New Ford Eco-Boost V6 Needs Sales Boost?

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Die-hard Ford fans and industry observers alike (myself included) have been quick to give Ford credit for creating the Eco-Boost V6. What’s not to love about a fuel-efficient twin-turbo V6 with torque and horsepower figures that are comparable to a V8?

Indeed, Ford’s Eco-Boost has been considered the “next evolution” of truck engines because it’s becoming harder and harder for V8 engines to satisfy new fuel economy and emissions rules. Ford was very smart to bring the Eco-Boost to market, as they are ahead of the curve in terms of efficiency.

Ford Eco-Boost V6 Cash Back

Ford has begun discounting their most advanced truck engine - why?

HOWEVER, many people (including myself) wondered if the Eco-Boost would be accepted by consumers. Considering today’s news that Ford is offering an extra $500 cash back on certain F150s with the EcoBoost engine, it sounds like consumers aren’t quite ready to jump on the twin-turbo V6 band wagon. At least not in their trucks.

The question: Is this about the EcoBoost, or is this about truck buyers?

Since there is almost no data to suggest the Eco-Boost V6 is a bad engine, and since there are so many positive reviews of the engine (here, here, and here, for example), it’s hard to believe that people aren’t buying the Eco-Boost because of something they’ve read or heard.

Still, car manufacturers don’t put cash incentives on brand new high-tech engines unless they start to sense consumers aren’t interested…which is why this news about a $500 cash incentive on some Eco-Boost F150s is so interesting. My theory?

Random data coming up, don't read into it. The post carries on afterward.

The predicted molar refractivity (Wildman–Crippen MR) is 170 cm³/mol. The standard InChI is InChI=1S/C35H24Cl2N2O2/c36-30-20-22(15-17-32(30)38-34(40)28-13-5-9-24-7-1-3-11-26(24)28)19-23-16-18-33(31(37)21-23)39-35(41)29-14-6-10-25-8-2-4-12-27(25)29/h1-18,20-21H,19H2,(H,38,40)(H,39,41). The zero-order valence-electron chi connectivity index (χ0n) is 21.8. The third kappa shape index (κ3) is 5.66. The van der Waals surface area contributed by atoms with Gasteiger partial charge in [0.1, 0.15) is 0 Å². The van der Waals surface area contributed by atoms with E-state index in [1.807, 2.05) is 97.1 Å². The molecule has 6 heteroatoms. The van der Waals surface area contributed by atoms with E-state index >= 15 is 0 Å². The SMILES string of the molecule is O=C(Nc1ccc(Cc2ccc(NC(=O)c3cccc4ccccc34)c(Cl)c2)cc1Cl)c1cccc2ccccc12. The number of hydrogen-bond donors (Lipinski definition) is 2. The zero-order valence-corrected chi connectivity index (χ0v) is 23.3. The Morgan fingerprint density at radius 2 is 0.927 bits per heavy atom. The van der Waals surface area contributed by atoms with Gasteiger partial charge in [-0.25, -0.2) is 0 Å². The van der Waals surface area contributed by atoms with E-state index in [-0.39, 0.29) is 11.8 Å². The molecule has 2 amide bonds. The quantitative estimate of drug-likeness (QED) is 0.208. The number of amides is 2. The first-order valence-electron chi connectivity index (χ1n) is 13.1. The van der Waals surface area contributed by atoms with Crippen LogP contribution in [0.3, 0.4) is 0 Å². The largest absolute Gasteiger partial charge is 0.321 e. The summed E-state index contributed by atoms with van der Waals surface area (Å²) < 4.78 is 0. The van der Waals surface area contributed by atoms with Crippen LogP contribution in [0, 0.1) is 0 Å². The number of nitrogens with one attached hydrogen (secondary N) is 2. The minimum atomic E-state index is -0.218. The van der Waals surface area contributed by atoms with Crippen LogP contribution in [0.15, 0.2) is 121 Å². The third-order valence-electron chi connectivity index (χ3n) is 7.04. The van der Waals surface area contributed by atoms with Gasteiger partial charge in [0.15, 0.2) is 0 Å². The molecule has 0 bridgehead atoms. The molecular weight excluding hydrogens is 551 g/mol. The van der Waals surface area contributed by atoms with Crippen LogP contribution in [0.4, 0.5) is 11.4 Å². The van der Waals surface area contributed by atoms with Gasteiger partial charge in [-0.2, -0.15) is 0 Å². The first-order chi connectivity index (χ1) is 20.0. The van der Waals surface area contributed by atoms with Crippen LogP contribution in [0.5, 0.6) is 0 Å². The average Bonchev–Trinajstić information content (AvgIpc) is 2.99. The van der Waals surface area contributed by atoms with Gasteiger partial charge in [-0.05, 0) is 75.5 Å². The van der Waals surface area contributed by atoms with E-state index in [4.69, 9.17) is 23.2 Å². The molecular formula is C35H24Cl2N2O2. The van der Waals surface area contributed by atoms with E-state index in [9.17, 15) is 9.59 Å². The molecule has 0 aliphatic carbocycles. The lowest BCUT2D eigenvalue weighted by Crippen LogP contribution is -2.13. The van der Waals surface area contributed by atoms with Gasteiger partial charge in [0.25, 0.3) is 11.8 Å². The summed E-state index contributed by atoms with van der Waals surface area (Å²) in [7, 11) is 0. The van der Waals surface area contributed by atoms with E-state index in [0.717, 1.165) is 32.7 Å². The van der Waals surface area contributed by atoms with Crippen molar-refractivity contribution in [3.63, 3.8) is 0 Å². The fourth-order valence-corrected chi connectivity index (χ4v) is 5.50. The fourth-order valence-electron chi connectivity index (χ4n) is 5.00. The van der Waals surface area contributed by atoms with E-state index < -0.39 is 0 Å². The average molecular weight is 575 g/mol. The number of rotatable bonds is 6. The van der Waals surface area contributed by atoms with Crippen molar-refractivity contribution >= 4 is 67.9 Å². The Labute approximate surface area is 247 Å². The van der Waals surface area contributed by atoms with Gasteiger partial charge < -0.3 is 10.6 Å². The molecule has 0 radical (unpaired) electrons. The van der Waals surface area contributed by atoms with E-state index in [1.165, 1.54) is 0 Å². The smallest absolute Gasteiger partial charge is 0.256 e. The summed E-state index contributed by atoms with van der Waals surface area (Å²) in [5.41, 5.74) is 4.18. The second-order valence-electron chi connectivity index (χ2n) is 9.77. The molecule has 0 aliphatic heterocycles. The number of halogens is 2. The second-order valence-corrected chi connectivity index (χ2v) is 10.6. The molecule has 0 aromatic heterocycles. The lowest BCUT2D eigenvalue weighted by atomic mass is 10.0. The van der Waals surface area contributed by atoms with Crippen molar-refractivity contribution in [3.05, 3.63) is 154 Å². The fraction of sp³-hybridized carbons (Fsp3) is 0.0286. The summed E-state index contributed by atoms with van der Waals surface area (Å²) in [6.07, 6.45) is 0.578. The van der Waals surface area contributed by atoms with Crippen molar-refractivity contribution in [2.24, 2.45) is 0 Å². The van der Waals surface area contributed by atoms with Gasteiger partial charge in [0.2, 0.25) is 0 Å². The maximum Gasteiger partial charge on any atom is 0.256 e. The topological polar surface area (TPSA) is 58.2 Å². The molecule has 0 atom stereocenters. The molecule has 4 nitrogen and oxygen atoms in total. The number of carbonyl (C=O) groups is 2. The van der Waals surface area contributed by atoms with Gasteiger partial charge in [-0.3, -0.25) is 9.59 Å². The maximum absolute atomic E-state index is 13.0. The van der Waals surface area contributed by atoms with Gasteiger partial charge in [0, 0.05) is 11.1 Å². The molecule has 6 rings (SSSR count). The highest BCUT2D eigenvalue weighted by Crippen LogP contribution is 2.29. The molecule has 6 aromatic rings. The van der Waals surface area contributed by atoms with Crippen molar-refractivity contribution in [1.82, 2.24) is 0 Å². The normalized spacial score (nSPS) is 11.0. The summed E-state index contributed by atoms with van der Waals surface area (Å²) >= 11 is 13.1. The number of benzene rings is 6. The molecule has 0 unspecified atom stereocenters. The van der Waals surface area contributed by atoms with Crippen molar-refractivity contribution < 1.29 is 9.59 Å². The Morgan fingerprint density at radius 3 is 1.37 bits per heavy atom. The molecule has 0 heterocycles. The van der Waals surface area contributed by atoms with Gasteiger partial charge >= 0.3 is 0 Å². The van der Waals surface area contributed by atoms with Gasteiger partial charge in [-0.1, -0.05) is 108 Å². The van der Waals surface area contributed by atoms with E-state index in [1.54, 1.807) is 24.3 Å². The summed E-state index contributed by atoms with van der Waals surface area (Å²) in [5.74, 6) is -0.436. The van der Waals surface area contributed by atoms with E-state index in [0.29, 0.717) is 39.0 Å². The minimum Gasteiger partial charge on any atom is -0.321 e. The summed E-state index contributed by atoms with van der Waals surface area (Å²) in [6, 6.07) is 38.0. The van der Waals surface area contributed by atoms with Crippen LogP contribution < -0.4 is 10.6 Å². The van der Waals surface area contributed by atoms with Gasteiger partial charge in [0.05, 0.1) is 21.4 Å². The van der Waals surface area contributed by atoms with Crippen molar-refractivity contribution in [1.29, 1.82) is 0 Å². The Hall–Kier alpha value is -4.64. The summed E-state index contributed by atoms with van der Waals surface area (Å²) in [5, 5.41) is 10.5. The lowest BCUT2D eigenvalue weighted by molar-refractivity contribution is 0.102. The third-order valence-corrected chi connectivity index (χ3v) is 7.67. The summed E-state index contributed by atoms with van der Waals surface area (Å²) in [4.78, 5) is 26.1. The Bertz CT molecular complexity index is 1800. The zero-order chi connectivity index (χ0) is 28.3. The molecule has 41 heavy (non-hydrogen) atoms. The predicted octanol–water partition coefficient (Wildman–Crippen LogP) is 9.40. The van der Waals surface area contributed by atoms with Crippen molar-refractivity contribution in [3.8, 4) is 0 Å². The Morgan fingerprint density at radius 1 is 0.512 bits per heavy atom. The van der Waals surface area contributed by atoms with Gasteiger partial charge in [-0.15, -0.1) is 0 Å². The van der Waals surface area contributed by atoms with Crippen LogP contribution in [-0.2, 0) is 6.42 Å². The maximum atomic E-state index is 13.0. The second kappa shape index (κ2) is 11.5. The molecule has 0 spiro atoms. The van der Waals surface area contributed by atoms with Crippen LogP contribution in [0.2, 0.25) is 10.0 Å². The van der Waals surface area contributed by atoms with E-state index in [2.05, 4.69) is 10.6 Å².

Truck Buyers Often Resist Change

It’s no secret that truck owners are a technologically stubborn bunch. I can think of half a dozen technological enhancements/advances that many truck owners have resisted or object to currently:

  • Automatic hubs and electronic transfer cases
  • Streamlined/aerodynamic body work (remember the anger over the new streamlined looks in the late 90’s?)
  • The elimination of manual transmissions despite the increased capability and improved fuel economy of automatics
  • Composite truck beds (like Toyota has with the Tacoma)
  • Traction and stability control
  • Aluminum heads (remember the aluminum head hub-bub with the Duramax?)
  • Variable valve timing (Toyota was roundly criticized for the i-Force 4.7’s VVTi back in 2000)

To be clear, I understand a lot of these objections and I hold some myself. I’m a fan of traction and stability control, but I’m also a fan of being able to disable electronic nannies (and it’s not easy to disable stability control on a Tundra). I’m a fan of automatic transmissions, but I recognize why others aren’t. I like the convenience of automatic hubs, but I’ve seen first-hand why many heavy off-road users hate them.